Tosses some SPOILERS into this smoothie.
They wanted to do Alien, er, Awakening – Neill Blomkamp… I said fine. I was going to be the producer. If I could have, I would have. Except I do question, why have both out there? It seems like shooting your big toe off, it doesn’t make sense. But they didn’t go forward with it, Fox, so I just kind of kept out of it.
So, this is where we’ve ended up on this long journey of ours, where the destination is between nowhere in particular, and nowhere at all. A twisted DNA mess, of someone who was phasing in time, in and out of his own film, and another famous director’s.
Ridley Scott has now officially been inducted into the parade of hanger’s on. Joining other esteemed Luminaries like Bryan Singer, and his Jolly X-Men, and Paul W. S. Anderson of President Evil fame. Yes, that one is about Trump…and zombies. Director’s who have crazy glue and a freehand on their respective franchises, and no one to stop them. We’ve gone down this route before, and there is no way out.
On the way to Origae-6 the ship Covenant, sustains a massive fire, slow-roasting about 47 people in their grilled cornhusk pods, and setting alarms off where everyone’s asking “What’s for breakfast!?”. There are still about 1953 left, out of the 2000 that came. Ok, it didn’t quite happen like that, but yeah, they’re all dead. Including James Franco’s character (Branson) who is good friend’s with Danny McBride (Tennessee), so they gave him a spot…but yeah, he’s still dead. Unfortunately the brief recorded message of Franco on the mountain viewed by Daniels (Katherine Waterston), is probably the only interesting character you’ll get out of this film, and yeah, it’s because he’s dead!
Forced outside their pods for the remainder of the trip, they intercept a transmission coming from another world, one which offers better prospects for the group, and that’s closer. You hear Goldsmith’s score from the original Alien wafting about at this point, it’s like 1979 all over again, except the characters here are lost in the fray. It’s not that pedantic dialogue can’t be used to complement visuals, and leave the characters unsuspecting for what’s about to arrive. It’s that people are barely on screen. You see them for a period, and then a huge valley opens up between the time you see them again. But do you care? No. This is David’s story after all. And he just isn’t interesting enough, even with his alter ego Walter. David’s been quite the mad scientist since, and even more funny in the head.
Scott seems to think that he has a second attempt here. And that re-skinning his original film for 2017 is what’s called for. On top of that, he has seemingly re-engineered the Alien universe, for one where he directed Cameron’s sequel. We see him dip into Aliens a good number of times, and just when you think he’s making an atmospheric film that opens like a pupa, he decides abruptly he wants to imitate Cameron. It’s if he regrets that he didn’t pursue the series after Alien, and he wants to remedy that in some small way. And in a way, that’s alright, as Cameron did pick up a few pieces that were floating around the first film that didn’t make it into the initial run, and went with them. But that’s not what’s happening here. Honest to god this film looks like he spliced both Alien and Aliens together and shaved around the edges, then added ice cream toppings on a burrito. It just has that feel, like it always wants to be something else. This is some of the craziest shit you’ve seen…but you’ve seen it before.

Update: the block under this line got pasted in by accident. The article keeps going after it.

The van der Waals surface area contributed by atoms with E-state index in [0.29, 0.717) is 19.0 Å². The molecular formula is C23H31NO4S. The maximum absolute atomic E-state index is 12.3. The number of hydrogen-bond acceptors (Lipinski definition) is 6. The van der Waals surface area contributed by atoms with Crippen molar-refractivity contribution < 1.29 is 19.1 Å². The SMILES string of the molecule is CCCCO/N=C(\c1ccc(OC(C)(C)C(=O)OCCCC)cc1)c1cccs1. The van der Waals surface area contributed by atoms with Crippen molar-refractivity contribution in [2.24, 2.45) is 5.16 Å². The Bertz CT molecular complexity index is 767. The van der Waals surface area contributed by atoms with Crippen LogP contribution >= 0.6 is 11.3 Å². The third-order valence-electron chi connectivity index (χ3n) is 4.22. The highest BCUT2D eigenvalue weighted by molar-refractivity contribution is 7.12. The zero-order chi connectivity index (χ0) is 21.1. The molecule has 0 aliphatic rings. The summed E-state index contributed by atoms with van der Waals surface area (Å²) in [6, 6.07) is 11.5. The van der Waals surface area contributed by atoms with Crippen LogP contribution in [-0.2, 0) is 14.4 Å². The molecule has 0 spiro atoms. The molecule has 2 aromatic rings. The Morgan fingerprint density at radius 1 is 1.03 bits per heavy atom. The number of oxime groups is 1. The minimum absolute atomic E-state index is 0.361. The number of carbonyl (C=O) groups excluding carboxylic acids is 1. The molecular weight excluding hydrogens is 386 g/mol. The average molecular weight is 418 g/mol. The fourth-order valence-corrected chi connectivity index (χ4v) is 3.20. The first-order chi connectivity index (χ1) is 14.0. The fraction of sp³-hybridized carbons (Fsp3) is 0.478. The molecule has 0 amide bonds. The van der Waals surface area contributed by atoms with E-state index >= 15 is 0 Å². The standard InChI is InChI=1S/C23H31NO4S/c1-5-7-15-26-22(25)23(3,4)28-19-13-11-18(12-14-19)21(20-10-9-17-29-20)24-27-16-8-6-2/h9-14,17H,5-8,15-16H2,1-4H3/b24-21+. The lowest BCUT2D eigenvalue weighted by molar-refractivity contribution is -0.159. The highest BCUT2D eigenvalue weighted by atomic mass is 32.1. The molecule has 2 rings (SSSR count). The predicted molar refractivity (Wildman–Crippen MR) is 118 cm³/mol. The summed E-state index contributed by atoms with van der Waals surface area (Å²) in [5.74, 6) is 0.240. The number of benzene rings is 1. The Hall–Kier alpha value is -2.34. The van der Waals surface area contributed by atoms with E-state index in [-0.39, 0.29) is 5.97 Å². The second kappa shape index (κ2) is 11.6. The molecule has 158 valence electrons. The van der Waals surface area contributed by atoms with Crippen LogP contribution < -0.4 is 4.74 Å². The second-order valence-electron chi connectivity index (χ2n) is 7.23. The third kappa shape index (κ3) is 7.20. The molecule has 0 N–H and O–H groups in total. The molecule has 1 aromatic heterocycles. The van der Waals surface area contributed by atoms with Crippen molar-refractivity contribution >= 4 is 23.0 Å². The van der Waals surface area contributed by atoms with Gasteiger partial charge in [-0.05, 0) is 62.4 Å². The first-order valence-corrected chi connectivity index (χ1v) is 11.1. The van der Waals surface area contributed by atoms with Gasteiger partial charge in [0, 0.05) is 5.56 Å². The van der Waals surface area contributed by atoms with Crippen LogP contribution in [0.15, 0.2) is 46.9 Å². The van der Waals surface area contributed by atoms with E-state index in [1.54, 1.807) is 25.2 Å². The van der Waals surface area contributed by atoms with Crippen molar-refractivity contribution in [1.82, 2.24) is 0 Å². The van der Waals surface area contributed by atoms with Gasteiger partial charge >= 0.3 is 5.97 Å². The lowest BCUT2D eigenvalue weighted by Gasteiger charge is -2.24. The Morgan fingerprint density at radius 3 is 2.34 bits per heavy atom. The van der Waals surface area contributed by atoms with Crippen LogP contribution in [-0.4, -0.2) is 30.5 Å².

When Elizabeth Shaw’s horseshoe ship left for the Engineer’s home-world at the end of Prometheus, I expected to see something mind-blowing in regards to their work around the galaxy for Covenant. However, all we get is their disintegration. The scene had me wondering how they were going to proceed in a film that was only about two hours long. Not to worry, as it’s only a flashback, and we see nothing more. Scott might actually be stretching this out now over promised sequels.
This alien is called a Neomorph. We were told there would be a new alien, rebuilt from the bottom up, different from what we’ve seen before, and we got it. It comes out ghostly and not exactly undeveloped. It has the basic alien form. Except it’s a baby. Almost as if they saw Baby Groot and decided, ‘Hell, we need something like that!’. So they adapted one respectful to the particulars of the genre. It’s a serial killer in a box. And it comes out of people’s backs. Yep, they changed a few things around, and instead of the front, they genre-bended it and went with the back. All that’s left is the head, and the rear for the sequels. Boy oh boy, it’s a good time to be alive with that kind of thinking.
These aliens aren’t hive-minded. They’re just exterminators. Making this just a typical slasher film. I know what you’re going to say, ‘but that’s what we’ve been treated to for a while now’. Well yeah, here and there. But this one establishes it as its primary mode, in the setting of a film that is completely flatline. You could say that beyond the first Alien film, with its singular alien, and Cameron’s follow up, with its colony, that was it. The dam would burst if they tried to go any further. Beyond that all they could do is pump out films that would see repeats of the first two, and maybe put up an innovation that at least would make it worthy of rental. One thing that Alien: Covenant firmly establishes, is that there really only are two Alien films in the series. And that at this point, Ridley Scott is someone who is just trying to stave off the boredom of retirement, or death. I guess I can understand that. But it won’t be during ruminations on a second viewing.
In the words of George Lucas who was trying for a link between his new and old franchise “It’s poetry”…